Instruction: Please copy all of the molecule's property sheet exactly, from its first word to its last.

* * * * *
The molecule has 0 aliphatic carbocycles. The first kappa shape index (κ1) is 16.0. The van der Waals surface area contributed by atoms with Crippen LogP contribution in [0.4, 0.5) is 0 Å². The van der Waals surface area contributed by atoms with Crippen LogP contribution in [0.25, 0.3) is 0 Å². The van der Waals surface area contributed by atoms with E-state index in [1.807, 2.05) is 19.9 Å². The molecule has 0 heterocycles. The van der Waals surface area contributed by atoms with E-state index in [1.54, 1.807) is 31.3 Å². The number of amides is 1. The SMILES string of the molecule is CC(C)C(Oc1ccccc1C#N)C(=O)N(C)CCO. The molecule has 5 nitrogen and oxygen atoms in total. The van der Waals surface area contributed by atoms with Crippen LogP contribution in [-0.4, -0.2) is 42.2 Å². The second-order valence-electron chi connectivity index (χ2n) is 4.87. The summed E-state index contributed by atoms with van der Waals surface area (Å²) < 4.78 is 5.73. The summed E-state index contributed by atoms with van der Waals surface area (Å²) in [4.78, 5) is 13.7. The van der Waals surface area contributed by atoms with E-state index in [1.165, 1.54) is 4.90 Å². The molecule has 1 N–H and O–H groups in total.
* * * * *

The molecule has 0 aliphatic carbocycles. The first kappa shape index (κ1) is 16.0. The van der Waals surface area contributed by atoms with Crippen LogP contribution in [0.4, 0.5) is 0 Å². The van der Waals surface area contributed by atoms with Crippen LogP contribution in [0.25, 0.3) is 0 Å². The van der Waals surface area contributed by atoms with E-state index in [1.807, 2.05) is 19.9 Å². The molecule has 0 heterocycles. The van der Waals surface area contributed by atoms with E-state index in [1.54, 1.807) is 31.3 Å². The number of amides is 1. The SMILES string of the molecule is CC(C)C(Oc1ccccc1C#N)C(=O)N(C)CCO. The molecule has 5 nitrogen and oxygen atoms in total. The van der Waals surface area contributed by atoms with Crippen LogP contribution in [-0.4, -0.2) is 42.2 Å². The second-order valence-electron chi connectivity index (χ2n) is 4.87. The summed E-state index contributed by atoms with van der Waals surface area (Å²) < 4.78 is 5.73. The summed E-state index contributed by atoms with van der Waals surface area (Å²) in [4.78, 5) is 13.7. The van der Waals surface area contributed by atoms with E-state index in [1.165, 1.54) is 4.90 Å². The molecule has 1 N–H and O–H groups in total.